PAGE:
At the same time studios do need to get more creative with their presentations. SDCC in particular is a global event now. Just parading stars and showing trailers isn't really enough for the live experience, though it certainly should still be the core of the presentation. Adding a little bit of flare to the presentation with content that really works best live would make queuing for 36 hours seem like something a little less insane to do (and don't forget there's more to SDCC than panels that only attendees will ever experience... like Zack Snyder arriving in the actual Batmobile and handing out T-Shirts).

In the end you can't control what people film on their iPhone but studios can invalidate it by recording their events in high quality and releasing it themselves. They could even release it to select media outlets as exclusives if they want to keep the media in the loop.

Either way, times have changed. Perhaps events should take a lead from the Beastie Boys with their 2006 concert DVD Awesome; I Fuckin' Shot That! where most of the footage was shot by audience members?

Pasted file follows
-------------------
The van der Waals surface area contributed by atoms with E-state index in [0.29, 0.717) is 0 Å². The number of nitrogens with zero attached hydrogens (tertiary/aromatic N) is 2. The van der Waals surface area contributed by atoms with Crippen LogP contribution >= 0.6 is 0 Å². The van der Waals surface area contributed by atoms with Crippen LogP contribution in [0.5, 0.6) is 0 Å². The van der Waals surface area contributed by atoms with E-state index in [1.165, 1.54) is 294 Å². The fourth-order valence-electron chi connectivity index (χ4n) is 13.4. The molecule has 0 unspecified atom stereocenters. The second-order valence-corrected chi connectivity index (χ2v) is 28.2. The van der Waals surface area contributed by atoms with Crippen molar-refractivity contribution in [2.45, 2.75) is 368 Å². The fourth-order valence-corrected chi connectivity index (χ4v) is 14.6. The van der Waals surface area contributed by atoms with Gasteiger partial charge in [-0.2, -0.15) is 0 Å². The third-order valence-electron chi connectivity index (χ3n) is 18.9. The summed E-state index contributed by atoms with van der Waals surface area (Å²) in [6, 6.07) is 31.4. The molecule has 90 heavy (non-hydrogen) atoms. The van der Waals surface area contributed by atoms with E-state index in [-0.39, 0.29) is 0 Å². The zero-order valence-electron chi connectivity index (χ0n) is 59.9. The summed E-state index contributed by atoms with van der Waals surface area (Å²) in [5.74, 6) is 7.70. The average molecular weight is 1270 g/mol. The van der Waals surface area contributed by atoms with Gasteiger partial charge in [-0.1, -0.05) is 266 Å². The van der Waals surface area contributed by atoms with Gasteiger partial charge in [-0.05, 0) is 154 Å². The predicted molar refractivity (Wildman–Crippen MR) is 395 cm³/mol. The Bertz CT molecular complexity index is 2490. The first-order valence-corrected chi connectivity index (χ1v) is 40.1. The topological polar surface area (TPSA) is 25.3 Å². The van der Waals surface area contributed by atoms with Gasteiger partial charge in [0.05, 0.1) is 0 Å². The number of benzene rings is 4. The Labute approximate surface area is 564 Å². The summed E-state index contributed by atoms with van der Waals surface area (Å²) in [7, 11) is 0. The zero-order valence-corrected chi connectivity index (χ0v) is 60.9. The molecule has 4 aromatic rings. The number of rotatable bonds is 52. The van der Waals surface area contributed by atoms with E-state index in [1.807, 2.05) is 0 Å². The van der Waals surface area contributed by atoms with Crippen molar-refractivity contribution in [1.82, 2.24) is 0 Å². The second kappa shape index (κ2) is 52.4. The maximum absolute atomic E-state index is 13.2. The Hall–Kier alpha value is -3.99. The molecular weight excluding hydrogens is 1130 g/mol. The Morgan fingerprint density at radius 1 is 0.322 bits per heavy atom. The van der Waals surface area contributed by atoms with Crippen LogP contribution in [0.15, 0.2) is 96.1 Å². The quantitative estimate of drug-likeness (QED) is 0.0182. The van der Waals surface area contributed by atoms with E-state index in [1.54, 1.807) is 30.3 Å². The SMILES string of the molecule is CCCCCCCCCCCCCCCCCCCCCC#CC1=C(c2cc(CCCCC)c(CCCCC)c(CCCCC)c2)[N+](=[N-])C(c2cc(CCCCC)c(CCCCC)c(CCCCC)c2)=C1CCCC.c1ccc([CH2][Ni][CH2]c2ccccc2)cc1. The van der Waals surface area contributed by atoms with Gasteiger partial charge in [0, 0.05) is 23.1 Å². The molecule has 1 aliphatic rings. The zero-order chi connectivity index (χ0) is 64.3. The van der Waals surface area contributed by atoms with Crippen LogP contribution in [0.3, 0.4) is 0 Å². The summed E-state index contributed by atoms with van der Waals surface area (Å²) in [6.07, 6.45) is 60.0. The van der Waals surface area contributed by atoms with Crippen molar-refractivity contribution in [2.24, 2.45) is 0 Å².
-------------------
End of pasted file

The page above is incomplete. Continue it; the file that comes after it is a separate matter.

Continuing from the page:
Comments

Buy Gifts and Apparel featuring art by TET.

Popular posts from this blog

Guest Post: MY SOOPER DOOPER NEW CONSERVATORY/ART STUDIO!

Jo's new Art Studio/Conservatory. Today's guest post is by Artist, Writer, and Mental Health Advocate, Jo B Creative who writes for her blog,  Creating My Oddessey . Y ou should see our (almost) brand new conservatory, half of which is my art studio. 'Lucky me!' I think to myself. Not every creative bod can boast that. It's HUGE! Like a giant greenhouse. We first moved to our pleasant cul-de-sac house - great for raising kids - when our son, who's on the cusp of thirty-one, was four. One of the main reasons that we wanted it was that, apart from its location on the fringes of a historic market town in rural Hampshire, UK, it had a sizable conservatory looking onto the back garden. It was brown wood framed and had a corrugated transparent roof sloping down from downstairs ceiling height. On the face of it, it doesn't sound that glamourous, but we loved the idea of a conservatory. Luxury! I even liked the red brick walls which it was built against -